Gas Week

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Bush reclaims political initiative on Iraq: a long-term US position created from the Iraq mess will keep Australia in the region for years

Posted by gasweek on 28 September, 2007

Where, exactly, was the US political system on Iraq after the reports from ambassador Ryan Crocker and General David Petraeus and the new policy from Bush, asked Paul Kelly in The Australian (22/9/2007, p. 20). Bush back in control of debate: “As Haass argues, the majority view in US politics is that a precipitous withdrawal from Iraq would be strategic folly that would undermine the US,” wrote Kelly. “Signs are that Bush has thwarted the intense anti-war pressure from Congress and has managed to regain control of the political debate. Bush has seized on the contentious report to Congress by Petraeus given 10 days ago. Petraeus said: ‘The military objectives of the surge are, in large measure, being met. Though the improvements have been uneven across Iraq, the overall number of security incidents in Iraq has declined in eight of the past 12 weeks’.

Success in a decade? “This is what Bush wanted and needed to hear,” Kelly wrote. “Note Petraeus said it was ‘my testimony’. It was not cleared by the Pentagon. But what sort of time frame did he envisage for success? Perhaps the answer was given several weeks ago when his former adviser, Australia’s consultant to Secretary of State Condoleezza Rice, retired officer David Kilcullen, said no counter-insurgency could be won in less than a decade.

Smart politics: “The President’s September 13 national address reveals the complex multifaceted strategy he now runs,” wrote Kelly. “Most Australians have convinced themselves that Bush is a fool, but they would be wise to examine his effort to transform the nature and politics of this war. Bush said he would start to recall troops because the surge was working, hoping to restore order to Republican ranks, boost morale and begin to defuse Iraq as a domestic issue. So the Bush administration controls the pace of withdrawal rather than having an exit from Iraq imposed on it. Note, it has no detailed timetable. None. This is a managed reduction as opposed to a hasty pullout. Any hasty pullout (if it happens) will come under the next president, presumably a Democrat, not Bush.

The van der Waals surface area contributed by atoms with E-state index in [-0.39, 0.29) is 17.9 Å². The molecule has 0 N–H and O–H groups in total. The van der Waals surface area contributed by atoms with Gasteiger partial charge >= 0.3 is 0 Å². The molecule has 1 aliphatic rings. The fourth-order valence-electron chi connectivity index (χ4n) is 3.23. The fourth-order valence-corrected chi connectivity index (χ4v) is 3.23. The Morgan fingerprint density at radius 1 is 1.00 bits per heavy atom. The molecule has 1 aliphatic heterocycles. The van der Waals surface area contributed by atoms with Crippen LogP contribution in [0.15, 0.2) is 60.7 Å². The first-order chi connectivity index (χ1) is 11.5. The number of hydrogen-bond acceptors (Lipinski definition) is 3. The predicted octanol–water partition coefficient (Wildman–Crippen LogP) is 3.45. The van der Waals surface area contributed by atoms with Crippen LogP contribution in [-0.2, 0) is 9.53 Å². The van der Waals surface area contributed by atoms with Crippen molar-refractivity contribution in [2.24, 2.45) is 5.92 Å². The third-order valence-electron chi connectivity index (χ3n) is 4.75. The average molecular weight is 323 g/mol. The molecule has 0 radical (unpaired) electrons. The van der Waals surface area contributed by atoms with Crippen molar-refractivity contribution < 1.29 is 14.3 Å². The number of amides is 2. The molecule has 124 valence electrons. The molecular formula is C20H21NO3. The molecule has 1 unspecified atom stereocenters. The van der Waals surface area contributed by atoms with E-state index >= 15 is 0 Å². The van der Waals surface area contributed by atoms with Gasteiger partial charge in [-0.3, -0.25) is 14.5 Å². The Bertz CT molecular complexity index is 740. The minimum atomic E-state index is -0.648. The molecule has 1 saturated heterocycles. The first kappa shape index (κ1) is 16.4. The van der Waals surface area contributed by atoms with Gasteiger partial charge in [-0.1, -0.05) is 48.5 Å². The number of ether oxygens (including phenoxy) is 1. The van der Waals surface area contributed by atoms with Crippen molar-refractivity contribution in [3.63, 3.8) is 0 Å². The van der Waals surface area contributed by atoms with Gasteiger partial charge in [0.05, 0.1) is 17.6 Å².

Iraq strategy aimed at Iran: “Haass, who previously served secretary of state Colin Powell, says: ‘I can imagine an American presence in Iraq of, say, 75,000 troops for years if the costs were not high (and) if people continue to believe that the alternatives are dire. We are beginning to see the emergence of an Iraq strategy that has a regional dimension.’ That dimension involves the US working with Saudi Arabia, Egypt and Iraqi Sunnis to ‘push back against Iran and its proxies’. This is an entirely different situation from 2003, when Bush in his naive hubris launched this fateful war,” wrote Kelly

The Australian connection: “Does this mean anything for Australia? Yes, you had better believe it,” Kelly wrote. “If Bush creates a long-term US position from the Iraq mess, then Australia will be in the region (a combination of Iraq, the Gulf and Afghanistan) for years. This is consistent with the foreign policy of both John Howard and Kevin Rudd.”

The Australian, 22/9/2007, p. 20

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